Tuesday, August 30, 2011

The State of My Studies


I had an epiphany of sorts Monday morning while falling asleep during a conference lecture about the state of Buddhist studies that I had anticipated would be fascinating.  The problem was not the speaker's, who is a world authority on Pali and Sanskrit texts, but mine.  His talk and the beginning of the next, by a woman from the School of Oriental and African Studies in London, bored me.  It seemed to be all about how many Buddhas can dance on the head of a pin, and I never cared for that kind of Christian theological nit picking when the subject was angels.  So I got up and left, less than two hours after the conference had begun.

"Know thyself," advised Socrates, and I've tried, lord I've tried.  But now in my seventh decade and running out of time, I am still a mystery to me.

One thing I've learned about myself is that I'm obsessive.  Once I get an idea in my head, I'm like a dog with a bone.  And earlier this year, after serving for the second time as secretary for an academic panel at an international Buddhist conference, I decided I wanted to be the bride and not the bridesmaid.  So I submitted a proposal for a paper on Buddhism to deliver at a conference in December and it was accepted.  I immediately dove into the research and collected a mountain of books and articles on the subject (metaphorically speaking, since almost everything is digital now).  It absorbed much of my free time.  Though I have a doctorate, I've had little experience giving papers, so I worried about it being good enough.  Increasingly I became distracted and temperamental.  Since I couldn't neglect my teaching, with classes now twice a week, the impact of my preoccupation and obsessiveness fell on my patient wife Nan.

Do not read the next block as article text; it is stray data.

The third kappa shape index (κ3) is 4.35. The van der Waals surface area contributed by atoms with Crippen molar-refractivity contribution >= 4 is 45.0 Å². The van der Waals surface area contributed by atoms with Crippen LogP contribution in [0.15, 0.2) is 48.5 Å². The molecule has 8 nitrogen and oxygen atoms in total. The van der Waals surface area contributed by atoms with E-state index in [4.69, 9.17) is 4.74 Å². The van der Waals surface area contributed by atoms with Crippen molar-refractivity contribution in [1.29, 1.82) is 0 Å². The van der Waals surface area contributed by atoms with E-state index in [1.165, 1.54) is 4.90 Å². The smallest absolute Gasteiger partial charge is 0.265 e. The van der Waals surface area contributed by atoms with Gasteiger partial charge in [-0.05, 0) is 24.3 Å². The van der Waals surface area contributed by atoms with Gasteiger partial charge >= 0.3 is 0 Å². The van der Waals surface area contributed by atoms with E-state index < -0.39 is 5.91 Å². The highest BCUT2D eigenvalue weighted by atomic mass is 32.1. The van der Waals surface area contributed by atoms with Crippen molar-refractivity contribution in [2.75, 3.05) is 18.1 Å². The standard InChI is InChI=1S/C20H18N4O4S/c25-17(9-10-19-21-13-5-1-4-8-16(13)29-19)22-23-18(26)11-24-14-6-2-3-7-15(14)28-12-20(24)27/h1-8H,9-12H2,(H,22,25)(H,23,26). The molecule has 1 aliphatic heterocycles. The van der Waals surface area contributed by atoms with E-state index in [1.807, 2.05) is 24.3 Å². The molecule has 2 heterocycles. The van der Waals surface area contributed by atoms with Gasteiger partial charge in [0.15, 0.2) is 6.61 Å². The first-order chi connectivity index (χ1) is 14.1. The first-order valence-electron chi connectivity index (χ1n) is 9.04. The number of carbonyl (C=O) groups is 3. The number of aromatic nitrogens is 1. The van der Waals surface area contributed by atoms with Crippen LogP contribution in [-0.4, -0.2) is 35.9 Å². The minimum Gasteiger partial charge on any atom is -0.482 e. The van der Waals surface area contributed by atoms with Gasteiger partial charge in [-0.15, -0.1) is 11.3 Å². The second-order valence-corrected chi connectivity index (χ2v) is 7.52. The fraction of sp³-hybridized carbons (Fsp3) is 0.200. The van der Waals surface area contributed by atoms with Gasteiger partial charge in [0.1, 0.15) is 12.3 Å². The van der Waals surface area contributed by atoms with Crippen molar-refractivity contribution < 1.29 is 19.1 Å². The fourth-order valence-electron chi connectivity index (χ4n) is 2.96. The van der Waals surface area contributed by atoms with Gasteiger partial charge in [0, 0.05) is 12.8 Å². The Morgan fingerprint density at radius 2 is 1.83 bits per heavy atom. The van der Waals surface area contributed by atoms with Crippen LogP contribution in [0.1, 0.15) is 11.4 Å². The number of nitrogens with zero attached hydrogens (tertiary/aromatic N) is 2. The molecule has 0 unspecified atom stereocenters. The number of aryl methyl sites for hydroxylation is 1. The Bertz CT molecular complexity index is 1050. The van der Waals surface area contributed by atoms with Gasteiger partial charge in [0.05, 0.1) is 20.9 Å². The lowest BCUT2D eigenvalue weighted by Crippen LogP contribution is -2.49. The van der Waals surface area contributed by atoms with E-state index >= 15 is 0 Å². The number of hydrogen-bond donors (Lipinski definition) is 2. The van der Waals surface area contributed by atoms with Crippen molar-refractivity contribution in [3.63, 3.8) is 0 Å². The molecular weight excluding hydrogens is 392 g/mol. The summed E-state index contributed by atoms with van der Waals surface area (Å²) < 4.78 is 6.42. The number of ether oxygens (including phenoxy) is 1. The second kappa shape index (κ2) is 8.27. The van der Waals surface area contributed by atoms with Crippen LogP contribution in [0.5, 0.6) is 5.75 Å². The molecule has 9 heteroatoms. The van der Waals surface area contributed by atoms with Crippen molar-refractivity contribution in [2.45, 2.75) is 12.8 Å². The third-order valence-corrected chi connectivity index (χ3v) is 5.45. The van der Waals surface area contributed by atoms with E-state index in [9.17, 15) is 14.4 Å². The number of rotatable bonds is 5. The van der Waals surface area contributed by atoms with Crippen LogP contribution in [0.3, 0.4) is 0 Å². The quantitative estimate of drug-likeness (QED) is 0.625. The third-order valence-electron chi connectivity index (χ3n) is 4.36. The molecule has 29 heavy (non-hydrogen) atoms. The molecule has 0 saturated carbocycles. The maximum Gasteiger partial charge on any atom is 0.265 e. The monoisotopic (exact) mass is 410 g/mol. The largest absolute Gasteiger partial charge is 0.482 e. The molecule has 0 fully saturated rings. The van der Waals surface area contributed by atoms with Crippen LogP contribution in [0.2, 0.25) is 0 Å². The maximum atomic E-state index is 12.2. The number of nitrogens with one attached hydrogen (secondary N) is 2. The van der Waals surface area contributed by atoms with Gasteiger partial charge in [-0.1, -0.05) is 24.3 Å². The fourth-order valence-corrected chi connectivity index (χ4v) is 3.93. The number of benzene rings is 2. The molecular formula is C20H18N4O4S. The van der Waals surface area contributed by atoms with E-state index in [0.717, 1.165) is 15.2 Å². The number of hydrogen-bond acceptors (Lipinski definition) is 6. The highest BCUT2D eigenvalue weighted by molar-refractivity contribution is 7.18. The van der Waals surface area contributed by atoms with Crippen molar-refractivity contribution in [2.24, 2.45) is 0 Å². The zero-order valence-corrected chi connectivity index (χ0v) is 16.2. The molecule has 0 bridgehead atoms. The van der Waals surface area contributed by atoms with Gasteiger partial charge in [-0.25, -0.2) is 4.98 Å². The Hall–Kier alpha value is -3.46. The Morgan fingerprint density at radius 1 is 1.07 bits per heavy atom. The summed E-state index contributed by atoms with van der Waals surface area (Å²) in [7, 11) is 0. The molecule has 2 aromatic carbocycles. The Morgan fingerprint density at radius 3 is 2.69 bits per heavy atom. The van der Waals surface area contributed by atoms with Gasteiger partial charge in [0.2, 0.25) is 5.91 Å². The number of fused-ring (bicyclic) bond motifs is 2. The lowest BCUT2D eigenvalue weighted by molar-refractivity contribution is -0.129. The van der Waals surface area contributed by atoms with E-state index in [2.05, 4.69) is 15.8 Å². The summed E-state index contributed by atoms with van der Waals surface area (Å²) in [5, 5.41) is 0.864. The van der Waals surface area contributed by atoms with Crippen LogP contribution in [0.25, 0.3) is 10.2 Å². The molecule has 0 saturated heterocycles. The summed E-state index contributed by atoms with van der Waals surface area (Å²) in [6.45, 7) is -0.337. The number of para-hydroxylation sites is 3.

Farang seem culturally predisposed to jai raan (a hot heart), the Thai term for impatience and upset.  This could be anything that upsets the delicate balance of the Thai social apple cart.  Advice offered to the worried and/or angry westerner is usually to cultivate jai yen (a cool heart) or, almost as often, to opine: "You think too much."  It's true, and I can often watch it happening through Nan's eyes, that volcano of emotion triggered in me by obsession, compulsiveness, frustration, concern and reaction.  I've written about this before, and I'm sure it's true for most of my expat friends, although many continue to blame the match rather than the fuel.

Loss of control is a convenient trigger.  The more time my obsessions require, the less wiggle room or down time I allow myself, and I get pissed at the noose I've tied.  The knot should be easy to undo if we've tied it ourself, but sometimes that doesn't work.  The trick is to see the connection.  This morning provided a great example:  I went down to buy a newspaper and forgot my key.  This is the first time that's happened in three years of living in this building.  Nan had just left for school.  I had money but no phone.  My first reaction, at the prospect of waiting eight hours for Nan to return, was shock.  But this loss of control didn't produce upset.  Shock was followed by laughter at the absurdity of the situation I'd created with my absent mind.  This was replaced by ingenuity:  I went to the office, communicated my problem, and a locksmith was quickly summoned who opened the door in a couple of minutes for about $13.50 (an outrageous fee here).